Your browser is no longer supported

For the best possible experience using our website we recommend you upgrade to a newer version or another browser.

Your browser appears to have cookies disabled. For the best experience of this website, please enable cookies in your browser

We'll assume we have your consent to use cookies, for example so you won't need to log in each time you visit our site.
Learn more

Severn tidal barrage wins new study cash

The long awaited Severn Barrage tidal power scheme was given new life this week after Secretary of State for Business John Hutton pledged government support for a new feasibility study into the multi-billion energy generation project.

Speaking in Bournemouth at the Labour party conference, Hutton described the barrage as a “truly visionary project”.
Current barrage proposals are led by proposals from the Severn Tidal Power Group. This was formed in 1981 as a joint venture between Balfour Beatty, Taylor Woodrow, Sir Robert McAlpine and Alstom.


The £14bn scheme is expected to supply up to 8.64GW of power - equivalent to two nuclear power stations or 5% of total UK electricity demand.The 10km long structure would harness the estuary’s 20m tidal range to drive turbines and would also carry a road and rail line across the water.


The new government-funded study will examine this scheme and many other electricity generation proposals for the estuary such as the smaller £1.65bn Shoots barrage promoted by Parson Brinckerhoff. It will also assess the viability of tidal power at other sites around the UK and report on the likely cost of schemes and their environmental, social and economic impacts.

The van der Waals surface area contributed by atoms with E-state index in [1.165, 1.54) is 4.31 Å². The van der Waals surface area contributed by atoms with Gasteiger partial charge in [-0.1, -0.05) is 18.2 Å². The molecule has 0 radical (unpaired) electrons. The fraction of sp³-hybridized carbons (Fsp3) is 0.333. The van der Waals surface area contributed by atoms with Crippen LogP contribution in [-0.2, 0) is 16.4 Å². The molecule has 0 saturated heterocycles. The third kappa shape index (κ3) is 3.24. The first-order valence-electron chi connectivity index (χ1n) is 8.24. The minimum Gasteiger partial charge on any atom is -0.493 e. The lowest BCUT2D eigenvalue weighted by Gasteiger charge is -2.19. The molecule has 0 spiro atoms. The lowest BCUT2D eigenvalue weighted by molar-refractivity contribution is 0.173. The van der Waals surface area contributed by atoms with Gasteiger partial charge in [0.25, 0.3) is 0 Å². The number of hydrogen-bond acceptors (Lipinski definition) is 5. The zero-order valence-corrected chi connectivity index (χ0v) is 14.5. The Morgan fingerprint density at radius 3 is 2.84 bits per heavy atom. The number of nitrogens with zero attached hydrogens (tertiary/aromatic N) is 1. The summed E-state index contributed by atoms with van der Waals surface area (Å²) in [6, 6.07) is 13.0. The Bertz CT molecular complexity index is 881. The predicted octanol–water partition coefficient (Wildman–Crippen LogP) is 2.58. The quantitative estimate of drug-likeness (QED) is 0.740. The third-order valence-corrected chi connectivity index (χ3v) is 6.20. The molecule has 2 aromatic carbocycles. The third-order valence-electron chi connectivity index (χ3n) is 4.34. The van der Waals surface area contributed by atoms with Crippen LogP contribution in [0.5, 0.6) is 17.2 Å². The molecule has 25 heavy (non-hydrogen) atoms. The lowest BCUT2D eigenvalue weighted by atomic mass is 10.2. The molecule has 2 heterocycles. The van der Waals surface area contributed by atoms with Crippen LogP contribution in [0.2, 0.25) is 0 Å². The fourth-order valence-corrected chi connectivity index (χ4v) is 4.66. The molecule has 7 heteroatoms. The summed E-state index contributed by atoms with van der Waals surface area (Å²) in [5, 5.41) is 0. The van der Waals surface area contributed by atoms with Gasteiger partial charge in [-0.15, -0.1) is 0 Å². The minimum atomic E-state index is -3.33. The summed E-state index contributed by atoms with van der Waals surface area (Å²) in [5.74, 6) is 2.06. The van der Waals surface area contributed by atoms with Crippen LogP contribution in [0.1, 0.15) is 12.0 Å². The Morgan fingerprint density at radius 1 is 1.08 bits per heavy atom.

Conservative shadow Welsh secretary Cheryl Gillan said that while she welcomed any study into tidal power, the Government’s approach to renewable energy to date had been too limited.


“This review must also consider the use of tidal lagoons in areas such as North Wales and deliver practical solutions to the problem of climate change,” she said. “Any proposals to harness the energy of the Severn estuary must have public support and take into full account the environment of the area.”

Have your say

You must sign in to make a comment

Please remember that the submission of any material is governed by our Terms and Conditions and by submitting material you confirm your agreement to these Terms and Conditions. Please note comments made online may also be published in the print edition of New Civil Engineer. Links may be included in your comments but HTML is not permitted.